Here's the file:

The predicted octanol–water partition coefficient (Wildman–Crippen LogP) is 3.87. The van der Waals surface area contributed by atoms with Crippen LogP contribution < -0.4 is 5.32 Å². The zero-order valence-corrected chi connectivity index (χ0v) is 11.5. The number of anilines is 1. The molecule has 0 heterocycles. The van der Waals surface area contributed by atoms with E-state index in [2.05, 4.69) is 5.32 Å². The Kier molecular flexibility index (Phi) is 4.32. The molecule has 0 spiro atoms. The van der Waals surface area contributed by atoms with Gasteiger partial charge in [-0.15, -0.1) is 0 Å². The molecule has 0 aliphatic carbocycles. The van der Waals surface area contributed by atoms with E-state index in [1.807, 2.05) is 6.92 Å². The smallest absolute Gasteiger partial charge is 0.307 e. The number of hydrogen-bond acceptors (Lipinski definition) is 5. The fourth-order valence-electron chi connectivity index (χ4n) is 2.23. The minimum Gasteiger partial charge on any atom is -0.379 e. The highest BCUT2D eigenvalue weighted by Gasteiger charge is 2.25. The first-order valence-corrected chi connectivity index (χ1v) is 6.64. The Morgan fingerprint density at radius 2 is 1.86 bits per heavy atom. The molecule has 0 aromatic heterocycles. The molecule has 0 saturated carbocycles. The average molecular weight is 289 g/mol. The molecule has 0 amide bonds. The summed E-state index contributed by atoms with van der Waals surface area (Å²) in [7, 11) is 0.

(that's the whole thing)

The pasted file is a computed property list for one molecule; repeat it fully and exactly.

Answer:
The predicted octanol–water partition coefficient (Wildman–Crippen LogP) is 3.87. The van der Waals surface area contributed by atoms with Crippen LogP contribution < -0.4 is 5.32 Å². The zero-order valence-corrected chi connectivity index (χ0v) is 11.5. The number of anilines is 1. The molecule has 0 heterocycles. The van der Waals surface area contributed by atoms with E-state index in [2.05, 4.69) is 5.32 Å². The Kier molecular flexibility index (Phi) is 4.32. The molecule has 0 spiro atoms. The van der Waals surface area contributed by atoms with Gasteiger partial charge in [-0.15, -0.1) is 0 Å². The molecule has 0 aliphatic carbocycles. The van der Waals surface area contributed by atoms with E-state index in [1.807, 2.05) is 6.92 Å². The smallest absolute Gasteiger partial charge is 0.307 e. The number of hydrogen-bond acceptors (Lipinski definition) is 5. The fourth-order valence-electron chi connectivity index (χ4n) is 2.23. The minimum Gasteiger partial charge on any atom is -0.379 e. The highest BCUT2D eigenvalue weighted by Gasteiger charge is 2.25. The first-order valence-corrected chi connectivity index (χ1v) is 6.64. The Morgan fingerprint density at radius 2 is 1.86 bits per heavy atom. The molecule has 0 aromatic heterocycles. The molecule has 0 saturated carbocycles. The average molecular weight is 289 g/mol. The molecule has 0 amide bonds. The summed E-state index contributed by atoms with van der Waals surface area (Å²) in [7, 11) is 0.